‘Plan 75’ Review: Leaving Early

In this quietly bold debut feature, the Japanese government offers a euthanasia program and a 78-year-old woman considers her future.

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By Nicolas Rapold

In the lurid 1973 dystopian thriller “Soylent Green,” Edward G. Robinson movingly played a man who embraced euthanasia, dying in a special chamber while being soothed by classical music. That story was set in 2022. “Plan 75,” the quietly bold debut feature of Chie Hayakawa, is on the same page, envisioning a more or less present-day version of Japan that hawks euthanasia services to the aged.

As macabre as that sounds, the conceit channels actual anxieties in Japan about providing for a growing population of seniors. The sober drama centers on a 78-year-old woman, Michi (Chieko Baisho), who still has her independence, her health and a karaoke-loving friend circle.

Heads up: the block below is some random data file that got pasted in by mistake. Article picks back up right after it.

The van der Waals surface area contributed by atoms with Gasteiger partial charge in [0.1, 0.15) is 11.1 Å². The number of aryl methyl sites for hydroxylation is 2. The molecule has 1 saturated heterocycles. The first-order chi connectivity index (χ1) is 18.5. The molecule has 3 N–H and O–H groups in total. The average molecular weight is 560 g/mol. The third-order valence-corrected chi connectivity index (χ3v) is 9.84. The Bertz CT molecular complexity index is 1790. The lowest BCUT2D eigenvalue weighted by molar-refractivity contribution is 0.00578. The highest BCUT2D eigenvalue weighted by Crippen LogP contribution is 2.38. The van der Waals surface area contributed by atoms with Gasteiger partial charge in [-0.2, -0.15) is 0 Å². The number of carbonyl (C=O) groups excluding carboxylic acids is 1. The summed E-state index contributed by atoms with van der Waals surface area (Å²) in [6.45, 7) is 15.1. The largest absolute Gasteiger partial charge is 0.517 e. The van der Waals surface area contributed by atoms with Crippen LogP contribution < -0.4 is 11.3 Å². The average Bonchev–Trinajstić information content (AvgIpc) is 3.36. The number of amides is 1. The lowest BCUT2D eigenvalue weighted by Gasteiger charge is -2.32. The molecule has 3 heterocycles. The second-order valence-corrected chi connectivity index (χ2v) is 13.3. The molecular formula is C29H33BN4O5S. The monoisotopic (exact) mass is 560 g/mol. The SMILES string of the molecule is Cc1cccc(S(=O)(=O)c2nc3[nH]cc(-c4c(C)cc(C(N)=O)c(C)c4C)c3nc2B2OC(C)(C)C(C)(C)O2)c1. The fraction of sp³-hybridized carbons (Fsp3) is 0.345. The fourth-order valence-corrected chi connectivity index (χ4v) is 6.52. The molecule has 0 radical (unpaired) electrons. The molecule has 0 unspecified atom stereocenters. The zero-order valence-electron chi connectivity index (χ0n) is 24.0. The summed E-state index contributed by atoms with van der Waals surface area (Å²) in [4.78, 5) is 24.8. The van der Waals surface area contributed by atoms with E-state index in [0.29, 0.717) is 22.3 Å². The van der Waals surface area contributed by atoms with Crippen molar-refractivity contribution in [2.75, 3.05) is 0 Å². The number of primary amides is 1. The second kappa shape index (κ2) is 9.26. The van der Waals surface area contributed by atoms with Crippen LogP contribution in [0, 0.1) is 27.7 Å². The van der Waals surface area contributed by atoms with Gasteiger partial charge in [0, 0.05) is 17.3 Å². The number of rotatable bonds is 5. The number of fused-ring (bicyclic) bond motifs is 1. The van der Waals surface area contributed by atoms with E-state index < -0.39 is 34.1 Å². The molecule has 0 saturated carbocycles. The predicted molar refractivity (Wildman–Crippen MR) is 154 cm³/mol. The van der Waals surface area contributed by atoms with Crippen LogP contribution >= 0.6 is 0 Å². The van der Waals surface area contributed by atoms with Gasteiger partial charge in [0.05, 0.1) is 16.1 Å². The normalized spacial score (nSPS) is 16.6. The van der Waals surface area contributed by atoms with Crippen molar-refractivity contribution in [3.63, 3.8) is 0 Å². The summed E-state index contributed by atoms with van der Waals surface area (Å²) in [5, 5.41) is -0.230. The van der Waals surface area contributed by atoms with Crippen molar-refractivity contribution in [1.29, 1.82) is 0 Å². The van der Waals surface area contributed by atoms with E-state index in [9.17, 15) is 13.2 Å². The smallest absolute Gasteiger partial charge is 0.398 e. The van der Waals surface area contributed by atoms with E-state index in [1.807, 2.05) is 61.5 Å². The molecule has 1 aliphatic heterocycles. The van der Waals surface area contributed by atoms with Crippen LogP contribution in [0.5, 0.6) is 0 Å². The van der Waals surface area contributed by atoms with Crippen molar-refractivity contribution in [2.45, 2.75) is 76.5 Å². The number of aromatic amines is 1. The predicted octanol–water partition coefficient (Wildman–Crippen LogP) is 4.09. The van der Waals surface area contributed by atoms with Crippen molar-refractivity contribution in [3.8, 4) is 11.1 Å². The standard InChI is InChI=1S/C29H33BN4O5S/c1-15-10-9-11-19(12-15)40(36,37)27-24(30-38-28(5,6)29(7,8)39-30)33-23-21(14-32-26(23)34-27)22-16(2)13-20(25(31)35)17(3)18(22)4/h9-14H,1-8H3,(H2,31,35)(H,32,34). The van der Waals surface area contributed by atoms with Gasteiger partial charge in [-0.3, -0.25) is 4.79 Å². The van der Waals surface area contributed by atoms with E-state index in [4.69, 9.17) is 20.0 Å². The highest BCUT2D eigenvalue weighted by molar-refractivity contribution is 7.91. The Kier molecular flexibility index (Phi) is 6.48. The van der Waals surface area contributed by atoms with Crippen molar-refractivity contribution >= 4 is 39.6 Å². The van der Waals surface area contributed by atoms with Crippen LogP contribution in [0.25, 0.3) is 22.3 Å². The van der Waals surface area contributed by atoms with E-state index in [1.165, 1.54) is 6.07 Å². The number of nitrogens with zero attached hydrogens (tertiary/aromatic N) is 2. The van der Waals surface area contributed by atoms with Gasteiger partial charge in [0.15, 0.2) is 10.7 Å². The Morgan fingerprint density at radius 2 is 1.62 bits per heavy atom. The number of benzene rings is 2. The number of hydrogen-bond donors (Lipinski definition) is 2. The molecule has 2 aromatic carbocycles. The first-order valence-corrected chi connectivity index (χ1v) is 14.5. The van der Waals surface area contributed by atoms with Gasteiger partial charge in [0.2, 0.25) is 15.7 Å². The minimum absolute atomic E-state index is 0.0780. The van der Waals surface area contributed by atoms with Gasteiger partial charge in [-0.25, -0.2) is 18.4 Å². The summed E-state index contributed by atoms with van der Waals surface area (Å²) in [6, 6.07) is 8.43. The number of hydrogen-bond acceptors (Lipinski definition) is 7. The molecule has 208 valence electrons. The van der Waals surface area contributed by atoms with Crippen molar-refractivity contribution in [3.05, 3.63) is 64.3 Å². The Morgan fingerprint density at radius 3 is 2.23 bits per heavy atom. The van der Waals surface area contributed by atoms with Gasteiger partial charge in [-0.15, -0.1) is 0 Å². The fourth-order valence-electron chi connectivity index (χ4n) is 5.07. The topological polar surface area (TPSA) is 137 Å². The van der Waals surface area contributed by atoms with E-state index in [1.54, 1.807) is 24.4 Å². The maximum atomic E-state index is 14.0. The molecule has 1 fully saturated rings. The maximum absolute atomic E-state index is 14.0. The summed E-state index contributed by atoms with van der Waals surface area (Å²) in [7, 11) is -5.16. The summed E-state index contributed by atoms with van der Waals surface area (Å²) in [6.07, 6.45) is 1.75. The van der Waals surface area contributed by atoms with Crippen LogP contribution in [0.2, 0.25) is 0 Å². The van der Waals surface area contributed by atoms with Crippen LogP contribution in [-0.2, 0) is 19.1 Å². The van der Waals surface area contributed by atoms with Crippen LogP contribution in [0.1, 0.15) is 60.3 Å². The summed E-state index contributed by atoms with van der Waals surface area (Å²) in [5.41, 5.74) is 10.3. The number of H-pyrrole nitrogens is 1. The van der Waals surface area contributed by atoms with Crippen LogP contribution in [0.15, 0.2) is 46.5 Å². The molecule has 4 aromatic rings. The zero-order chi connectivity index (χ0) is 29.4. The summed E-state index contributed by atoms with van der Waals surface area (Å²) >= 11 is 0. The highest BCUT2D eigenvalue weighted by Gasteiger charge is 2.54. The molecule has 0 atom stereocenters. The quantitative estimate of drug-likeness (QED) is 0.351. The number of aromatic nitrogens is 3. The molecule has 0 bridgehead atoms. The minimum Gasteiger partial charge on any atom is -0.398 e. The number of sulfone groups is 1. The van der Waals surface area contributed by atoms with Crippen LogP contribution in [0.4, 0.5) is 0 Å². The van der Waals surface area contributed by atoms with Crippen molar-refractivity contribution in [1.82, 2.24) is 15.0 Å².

The government’s assisted suicide program seems like an over-advertised nuisance to Michi, until she loses her job and finds a friend slumped over dead. Life turns precarious, Michi grows isolated and Plan 75 — the name of the government program — starts to sounds appealing. We are also introduced to a Plan 75 clerk, Hiromu (Hayato Isomura), and a Filipino caretaker, Maria (Stefanie Arianne), who takes an unsavory gig with the program.

Hayakawa avoids slipping into satire or a stylized dystopia, making details like a euthanasia spa package seem plausible (and insidious). Yet a somnolence hangs over the film, and Hiromu and Maria are left somewhere between having full-fledged story lines and just being useful foils. Still, Baisho gets across the creeping despair that morbidity and the loss of community can create — a sensation that lets “Plan 75” double as a consummate entry in pandemic-era cinema.

Plan 75
Not rated. In Japanese and Tagalog, with subtitles. Running time: 1 hour 53 minutes. In theaters.

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